“I'm a good son, and my father's a firedancer.” The key line in the shortest song on Son of the Velvet Rat's new album elegantly attaches itself to the bare bones of a waltz that is carried by nothing but Georg Altziebler's acoustic guitar, winding its way deep into the listener's head with the insistence of an endless chorus. But impressions deceive: In fact Altziebler sings this line only once.
“I say 'Who am I to deserve this?' but I get no answer,” he continues in characteristically dead-pan style.
“This record has a lot to do with my father's death,” Altziebler explains, “Some of the lyrics were written immediately afterwards, and they are full of the contradictions of such an experience. The same way that there is no pure love, there can hardly ever be pure grief. But who would want that anyway? Humor, yes. Energy. And rage, of course.”
This is why the title song, resting like a quiet centerpiece in the middle of the album, is surrounded by some of the most life-affirming, outright danceable songs ever to have appeared on a Son of the Velvet Rat record. In a song called “The Pond”, swept along by the joy of the moment, the usually reserved singer even allows himself a spontaneous “Wooh!”
Even the aforementioned feelings of rage are tempered by sarcasm: “Friends with God” tries (and fails) to make peace with the cruel cynicism of fate: “I need a new rabbit to pull out of my hat / All I've conjured up now are roadkill and rats.”
His shoulders bowed under the weight of the world, brows permanently knitted with skepticism, this gaunt magician presents his bunny with a wry smile on his lips. Having chased it for thousands of miles, he finally caught it on his own doorstep.
Unlike its predecessors that were mostly recorded on trips to the USA, “Firedancer” came alive in Sasa Prolić's Garaz̄a studio back in Altziebler's Austrian hometown Graz. The cast of players included not just his wife and musical partner Heike Binder, long-standing compadres Albrecht Klinger (this time on bass) and drummer Anne Weinhardt, Matthias Loibner on the hurdy gurdy, Fritz Ostermayer on the ukulele as well as organ and piano parts by Martin Gasselsberger and Fabio Schurischuster, but also new friends such as multi-instrumentalist Kolja Radenković (guitar, mandolin, trumpet, flugelhorn), saxophonist Jani Šepetavec, guitarist Sas̄enko Prolić and backing vocalist Vesna Petković.
The latter four all belong to a Bosnian/Serb/Croat diaspora that settled in the capital of Austria's southernmost province Styria after the Yugoslav civil war just across the border two decades ago. On “Firedancer”, their presence adds a new, homegrown mix of colors to the palate of Altziebler's sounds. “It's certainly not Americana,” he says, “I've done enough of that already.”
Altziebler has a point. Over the years, in a sequence of albums stretching from “By My Side” via “Playground”, “Loss & Love”, “Animals” and “Red Chamber Music” to last year's collection of covers “Reaper”, Son of the Velvet Rat took their mission of assimilating transatlantic vibes to a level of perfection that left little to add. If Altziebler's music has always been a vehicle for his longings, then it made sense for these longings to switch direction in line with his recent move across the water.
These days Altziebler and Binder commute, their little son in tow, every six months between Graz and a nameless small town in the middle of the Californian desert.
With its chorus about getting rid of “that hole in your heart”, the song “Trapped Sunlight” eloquently spells out the hollow feeling of uprootedness felt be anyone who has ever moved to an entirely new and alien place:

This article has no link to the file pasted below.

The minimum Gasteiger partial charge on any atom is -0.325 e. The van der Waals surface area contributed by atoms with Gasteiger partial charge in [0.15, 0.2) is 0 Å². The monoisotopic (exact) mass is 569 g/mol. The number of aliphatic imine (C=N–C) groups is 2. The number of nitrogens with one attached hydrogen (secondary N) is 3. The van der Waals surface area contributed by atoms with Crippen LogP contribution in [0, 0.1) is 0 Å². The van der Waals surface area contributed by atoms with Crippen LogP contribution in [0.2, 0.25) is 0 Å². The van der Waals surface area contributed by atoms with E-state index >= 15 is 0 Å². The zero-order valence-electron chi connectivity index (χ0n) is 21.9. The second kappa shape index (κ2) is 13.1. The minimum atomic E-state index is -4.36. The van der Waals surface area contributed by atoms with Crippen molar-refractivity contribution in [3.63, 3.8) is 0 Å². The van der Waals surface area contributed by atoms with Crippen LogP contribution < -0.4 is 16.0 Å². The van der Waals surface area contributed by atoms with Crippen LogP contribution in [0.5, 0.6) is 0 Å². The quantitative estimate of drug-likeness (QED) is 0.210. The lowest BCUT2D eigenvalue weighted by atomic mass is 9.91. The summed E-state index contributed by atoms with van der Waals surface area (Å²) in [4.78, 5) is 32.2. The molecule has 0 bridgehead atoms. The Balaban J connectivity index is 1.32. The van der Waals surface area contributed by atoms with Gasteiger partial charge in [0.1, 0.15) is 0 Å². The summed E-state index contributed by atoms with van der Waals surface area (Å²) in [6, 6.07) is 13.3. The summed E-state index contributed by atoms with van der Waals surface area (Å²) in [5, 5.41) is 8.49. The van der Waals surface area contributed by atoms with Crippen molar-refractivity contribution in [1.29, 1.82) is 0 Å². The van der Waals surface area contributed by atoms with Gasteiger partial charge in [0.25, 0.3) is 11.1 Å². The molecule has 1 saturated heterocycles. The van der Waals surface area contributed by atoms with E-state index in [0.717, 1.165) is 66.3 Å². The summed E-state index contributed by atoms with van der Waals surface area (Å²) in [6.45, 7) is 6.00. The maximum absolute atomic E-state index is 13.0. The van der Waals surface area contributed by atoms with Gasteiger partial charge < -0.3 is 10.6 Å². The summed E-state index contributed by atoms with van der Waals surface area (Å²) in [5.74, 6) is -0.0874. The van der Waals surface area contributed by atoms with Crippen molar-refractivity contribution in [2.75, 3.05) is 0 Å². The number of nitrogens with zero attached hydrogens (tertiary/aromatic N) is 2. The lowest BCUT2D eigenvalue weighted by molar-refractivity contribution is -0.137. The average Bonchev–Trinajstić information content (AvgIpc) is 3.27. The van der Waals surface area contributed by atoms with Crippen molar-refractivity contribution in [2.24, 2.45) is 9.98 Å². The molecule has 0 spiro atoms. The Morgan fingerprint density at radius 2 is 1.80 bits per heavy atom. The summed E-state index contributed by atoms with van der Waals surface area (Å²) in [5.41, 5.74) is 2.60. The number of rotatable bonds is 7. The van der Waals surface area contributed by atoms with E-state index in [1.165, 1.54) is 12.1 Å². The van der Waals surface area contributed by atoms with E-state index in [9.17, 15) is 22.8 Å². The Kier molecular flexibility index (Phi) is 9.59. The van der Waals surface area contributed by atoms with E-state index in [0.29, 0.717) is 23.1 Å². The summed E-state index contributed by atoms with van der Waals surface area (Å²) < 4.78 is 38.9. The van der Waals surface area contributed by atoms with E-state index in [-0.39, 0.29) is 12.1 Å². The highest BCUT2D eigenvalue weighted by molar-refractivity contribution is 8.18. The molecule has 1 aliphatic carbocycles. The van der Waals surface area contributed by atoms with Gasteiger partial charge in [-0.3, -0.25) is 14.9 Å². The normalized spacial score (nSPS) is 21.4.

“The hills in the distance seem so near
It takes more than a lifetime to get there from here
Life here is slow – speed never pays
Not in the heart of the city anyway”
While Ken Coomer, Altziebler's friend from Nashville and former member of Uncle Tupelo and Wilco, has again contributed percussion and a song like the cinematic ballad “Day at the Beach” owes much of its magic to the voices of “soul sisters” Gale Mayers and Angela Primm, the central European soul of the song comes to the fore in Kolja Radenković's lilting mandolin, the wistful sounds of Heike Binder's accordion and the sigh of Matthias Loibner's hurdy gurdy.
You can almost picture Altziebler sitting there under the Western sun, grabbing his guitar and searching for the lost spirit of the Old World in the gaps between the strings.
Only a pedant would suggest he might undertake this search over on the other coast: “What a sweet thing when it dawns on you / That your love’s really your best friend / Makes you feel like you’re winning the Blue Ribbon / Without having to sail to world’s end,” he sings in “Blue Ribbon”.
Never mind speeding across the Atlantic when it takes much more guts to heed the call of the “Captain's Daughter” and jump over board: “Brother if you want a free ride, give in to the water”
“To me these aren't really metaphors,” Altziebler explains, “They stand for nothing, they define spaces, they're like verbal kindling. Images can make ideas abstract and spell them out in return.”
Sometimes, e.g. in album closer “King of Cool”, the lines in these images are blurred:
“And I wonder, would you make an effort
And I wonder, would you break the rule
The guideline of your master
Elusive king of cool
And let it show”
It's not clear if the main protagonist will drop his mask or rather go down the well-trodden path towards numbness and emotional blindness. But his description brings to mind his opposite number, the Firedancer we heard about earlier on, especially that other crucial line where Altziebler takes a clear stance, identifying with the cultural diversity of his roots in Graz whose gentle but persistent pull he only felt on the other side of the ocean. Or maybe even identifying with his deceased father:
“But I'm a firedancer too / I know anyway.”